About: Miranda finds a phone filled with salacious texts from someone named ‘John C.’ to the recipient, but what happens when she decides to text back?
My Thoughts: Not Moyes at her strongest. While the twist at the ending was a nice shock, I’m indifferent to the story as a whole.
I didn’t hate it and it’s certainly not my least favourite of Paris For One and Other Stories‘ collection, but it wasn’t one that blew my mind or made me laugh and cry. It was just… there.
About: Em’s apprehensive about returning home for the holidays and having to confess that her husband has left her for his secretary. While waiting for her flight, she meets Margot who takes her on a journey through Duty Free where Em learns to realise her self-worth and to own her insecurities.
My Thoughts: Again, another one I feel indifferent about. On the whole, it was a sweet story and Margot was a lot of fun to follow, but it’s not anything to write home about nor did it invoke any particular reaction or emotion.
THE CHRISTMAS LIST
About: Everyone hates Christmas shopping, but no-one hates it more than Chrissie right now. On a mad dash to find the items on a Christmas list created by her husband’s snobby and hard-to-please mother, a taxi ride with what seems to be London’s sweetest driver causes her to realise that she needs out from her helpless marriage.
My Thoughts: Thankfully, Paris For One and Other Stories recovered from its lull and picked up again with The Christmas List.
Although it’s February and the tune of carols and the consumption of endless mince pies seems like a distant memory, this story served to be a pertinent reminder that we should always spend the festive period with people who care about us. Life is too short to spend the most wonderful time of year™️️ feeling stressful.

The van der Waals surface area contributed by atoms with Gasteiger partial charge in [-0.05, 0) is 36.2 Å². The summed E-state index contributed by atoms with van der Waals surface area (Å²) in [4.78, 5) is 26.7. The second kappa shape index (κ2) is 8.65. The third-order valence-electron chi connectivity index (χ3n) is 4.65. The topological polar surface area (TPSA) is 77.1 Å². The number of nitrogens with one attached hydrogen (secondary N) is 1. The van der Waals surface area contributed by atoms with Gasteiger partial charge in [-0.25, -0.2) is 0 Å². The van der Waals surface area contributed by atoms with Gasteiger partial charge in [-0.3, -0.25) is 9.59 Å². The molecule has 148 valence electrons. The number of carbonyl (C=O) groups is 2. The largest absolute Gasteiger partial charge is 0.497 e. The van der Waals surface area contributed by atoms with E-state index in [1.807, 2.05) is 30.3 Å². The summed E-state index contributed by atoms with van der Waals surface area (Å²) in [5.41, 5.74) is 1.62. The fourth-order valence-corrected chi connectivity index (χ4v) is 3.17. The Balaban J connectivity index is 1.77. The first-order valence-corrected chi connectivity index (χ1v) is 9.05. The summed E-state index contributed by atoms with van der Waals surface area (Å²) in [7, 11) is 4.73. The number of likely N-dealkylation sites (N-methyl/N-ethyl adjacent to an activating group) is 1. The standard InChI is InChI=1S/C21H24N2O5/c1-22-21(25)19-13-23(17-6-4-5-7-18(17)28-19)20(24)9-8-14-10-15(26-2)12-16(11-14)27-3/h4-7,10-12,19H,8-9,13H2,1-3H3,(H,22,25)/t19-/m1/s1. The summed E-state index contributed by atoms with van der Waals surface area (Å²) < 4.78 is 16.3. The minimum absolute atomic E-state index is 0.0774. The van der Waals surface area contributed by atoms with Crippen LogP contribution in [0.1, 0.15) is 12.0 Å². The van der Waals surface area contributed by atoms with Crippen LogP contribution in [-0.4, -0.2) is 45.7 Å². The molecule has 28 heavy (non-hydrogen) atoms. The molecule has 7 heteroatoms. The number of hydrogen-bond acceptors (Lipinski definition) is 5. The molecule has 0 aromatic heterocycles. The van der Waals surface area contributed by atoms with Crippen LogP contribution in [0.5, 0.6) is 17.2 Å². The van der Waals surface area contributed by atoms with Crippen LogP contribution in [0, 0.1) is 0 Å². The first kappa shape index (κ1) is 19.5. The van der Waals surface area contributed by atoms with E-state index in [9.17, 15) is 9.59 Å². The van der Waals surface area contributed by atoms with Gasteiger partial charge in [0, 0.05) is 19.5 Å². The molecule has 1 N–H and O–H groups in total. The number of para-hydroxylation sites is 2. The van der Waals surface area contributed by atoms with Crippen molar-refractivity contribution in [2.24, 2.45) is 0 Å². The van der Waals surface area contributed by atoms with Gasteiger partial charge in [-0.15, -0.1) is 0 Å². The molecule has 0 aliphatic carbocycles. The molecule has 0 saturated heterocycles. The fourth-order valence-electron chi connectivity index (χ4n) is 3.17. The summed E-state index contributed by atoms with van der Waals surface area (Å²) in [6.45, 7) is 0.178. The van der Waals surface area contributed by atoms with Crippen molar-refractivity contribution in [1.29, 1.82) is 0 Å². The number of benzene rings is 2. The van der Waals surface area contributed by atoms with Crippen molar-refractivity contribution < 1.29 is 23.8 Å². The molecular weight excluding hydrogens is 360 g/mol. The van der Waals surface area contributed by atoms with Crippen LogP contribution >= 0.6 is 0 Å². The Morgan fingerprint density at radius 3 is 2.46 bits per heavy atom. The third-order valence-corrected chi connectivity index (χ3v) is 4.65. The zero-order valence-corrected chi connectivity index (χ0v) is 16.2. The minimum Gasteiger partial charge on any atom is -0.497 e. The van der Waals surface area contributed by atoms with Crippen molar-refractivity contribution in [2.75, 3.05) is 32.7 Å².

TL;DR (Overall Thoughts And Rating)
Paris For One and Other Stories is honestly a rollercoaster in book form. It’s packed with so many emotional highs and lows. At times it’s amazing and you can lose yourself in the fun of it and at other times, you’re disappointed and want a refund.
I’m very thankful to Penguin for giving me the opportunity to read this as I found some terrific gems of writing that will surely become favourites of mine. Yet, some stories left me feeling a little deflated and dampened my enthusiasm towards this book.
There are stories like Honeymoon in Paris and A Bird in The Hand that give incredible insights and takes on romance and marriage, while stories like Crocodile Shoes and Holdups allow for some carefree silliness and humour. Some stories you have to look at from a realistic perspective and some you have to abandon all logic and just go with the fun. I found that really enjoyable. Paris For One And Other Stories has a really eclectic mix of short stories that showcases Moyes’ range.
On the other hand, there are stories which just feel so out of place and even in a collection of short stories, they felt like fillers. Between The Tweets, Last Year’s Coat and Thirteen Days of John C. were stories I could’ve done without. To me, they were dull and the characters were either a little annoying or I just couldn’t find anything to relate to or be captivated by. I felt like they weren’t quite on par with the other stories quality-wise which then caused the entire book to suffer and feel like it was a drag when it wasn’t.
As I mentioned in the mini review, I would’ve loved Honeymoon in Paris to conclude the book as opposed to The Christmas List. Despite The Christmas List being really enjoyable, I feel like it would’ve been better to come full circle and end the book where it began, in Paris.
Overall, I’m giving Paris For One and Other Stories four stars. While it did lose momentum due to some stories that I personally found lacklustre, there were some stories that I fell in love with because they were so beautiful and unique.